When two strange men approached the mother of Amita and Roja* with an offer of marriage for her teenage daughters, she never thought they were telling her anything but the truth.

Belonging to a remote tribe from the foothills of the Himalayas in Nepal, she was innocent and uneducated, living the life of a slave as she worked to pay off a debt too large for her. The offer of a good marriage for her daughters was a blessing, she thought, so she sent the girls with the men.

When she finally heard from her daughters several months later, their story was not at all what she expected to hear. There had been no marriage, only day after agonising day of sexual abuse; a ‘training exercise’ for the girls before being trafficked across the border into India to be sold as prostitutes. Distraught, their mother didn’t know what to do. Only a year ago, her eldest daughter had vanished suddenly, and she and her community feared the worst.

Being a Seventh-day Adventist, the woman called a pastor she knew – Pr Rajendra Gautam, founder of Three Angels Nepal (3AN), an organisation supported by Asian Aid. Pr Rajendra was able to contact his volunteer workers at the border who caught the traffickers as they crossed, rescuing the girls and bringing them back to safety. Amita and Roja had already been priced.

These two girls were among the first to settle into the Girls’ Safe Haven run by 3AN. Nestled in the centre of landlocked Nepal, the haven is surrounded by a fortress of snow capped mountains and is part of a community of homes run by 3AN. There are twelve girls living there, aged between 15 and 21, each going to school and learning life skills.

Sex trafficking is arguably one of Nepal’s most pressing social issues.The fairer-skinned Nepalese girls are prized in Indian brothels, and a lack of education means they are innocent to stranger danger. Estimates say that between 5000 and 15,000 Nepali girls are trafficked over the Indian border every year, mostly from northern central Nepal.

When she is stolen, a girl will usually be kept in Nepal for a few months to be sexually abused, after which she will generally be reluctant to escape and go home – her family would probably reject her. In Hindu culture, if a girl has been ‘ruined’, she cannot come back because it is believed that the whole village will be cursed for her ‘sin’. A price will be set for her, and someone will take her over the border to India. Nepalese and Indians can cross the border freely, so this is relatively easy. In India, a girl might fetch a price anywhere from a little less than a water buffalo to a little more than a video recorder.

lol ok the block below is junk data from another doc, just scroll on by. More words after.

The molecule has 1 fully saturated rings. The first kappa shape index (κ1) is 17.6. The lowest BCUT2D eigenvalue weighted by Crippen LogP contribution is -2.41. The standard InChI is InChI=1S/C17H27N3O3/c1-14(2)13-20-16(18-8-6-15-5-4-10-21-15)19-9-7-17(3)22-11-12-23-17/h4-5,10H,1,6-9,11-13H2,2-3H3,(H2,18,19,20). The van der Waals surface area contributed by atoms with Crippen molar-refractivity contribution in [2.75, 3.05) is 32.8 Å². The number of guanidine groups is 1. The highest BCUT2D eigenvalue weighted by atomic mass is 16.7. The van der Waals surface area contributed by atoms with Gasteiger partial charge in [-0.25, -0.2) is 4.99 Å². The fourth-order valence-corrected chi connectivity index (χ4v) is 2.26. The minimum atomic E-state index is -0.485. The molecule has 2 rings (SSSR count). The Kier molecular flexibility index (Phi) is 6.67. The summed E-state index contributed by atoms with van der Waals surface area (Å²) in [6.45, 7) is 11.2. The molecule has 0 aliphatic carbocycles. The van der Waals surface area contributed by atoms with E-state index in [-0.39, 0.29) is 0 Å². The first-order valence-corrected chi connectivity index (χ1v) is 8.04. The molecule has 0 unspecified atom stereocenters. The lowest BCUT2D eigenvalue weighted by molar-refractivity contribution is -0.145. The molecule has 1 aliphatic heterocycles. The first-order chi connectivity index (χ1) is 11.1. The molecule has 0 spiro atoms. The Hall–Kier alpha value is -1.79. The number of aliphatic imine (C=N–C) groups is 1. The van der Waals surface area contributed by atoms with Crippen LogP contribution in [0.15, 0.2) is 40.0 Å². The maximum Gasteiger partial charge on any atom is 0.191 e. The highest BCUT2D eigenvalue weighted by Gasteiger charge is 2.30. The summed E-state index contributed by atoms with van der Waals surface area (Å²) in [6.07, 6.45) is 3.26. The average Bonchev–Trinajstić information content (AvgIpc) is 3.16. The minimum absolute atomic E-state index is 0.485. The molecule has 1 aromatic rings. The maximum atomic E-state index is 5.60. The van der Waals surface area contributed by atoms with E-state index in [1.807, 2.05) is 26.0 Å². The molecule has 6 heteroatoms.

Once she is in India, it is nearly impossible to rescue the girl, as it is illegal to remove them without a family member and specific documents – and often by this time her family doesn’t want her. Many girls will end up with HIV/AIDS or other diseases and need medical treatment they can’t afford. Most of them are illiterate and have very few employment options. If she is rescued without a refuge to go to, she usually sees her option as going back to prostitution, or suicide.

With his team of about 20, mostly volunteers, Pr Rajendra is working to change the ending of this grim story, and since August 2010, Asian Aid has been supporting their work. With three booths set up on the border, 3AN has gained the authority to search and interrogate anyone they suspect to be a trafficker. However, the rented Safe Haven is at full capacity, and even if they rescue more girls, they have nowhere to care for them. There is a new house being built for the girls, but the need goes beyond a single home.

“As soon as the house is ready there are more girls waiting to be rescued,” Pr Rajendra said. “At least three more homes are needed urgently. We have two girls with HIV waiting to be rescued.” One of these girls sleeps, with her two children, in a plastic shelter under a tree by a river. One of her children has HIV too.

Sharon Thapa, 3AN’s accountant, also helps take care of the girls, sleeping in their dormitory with them and being a ‘big sister’ to them.
“At first they were really sad. They didn’t want to stay anymore,” she said. “They used to cry. They used to say they want to go home. They used to pretend so many things to go home.” But now, she says, if you ask them, they don’t want to go home anymore – this is their new home, and they are comfortable and happy. Most of the girls were rescued before too much damage was done, so they adjust quickly.

“The basic thing we want to do is wipe their tears away and bring back their smiles, and give them hope. Our girls are like princesses,” Pr Rajendra says as he smiles.

* Names have been changed.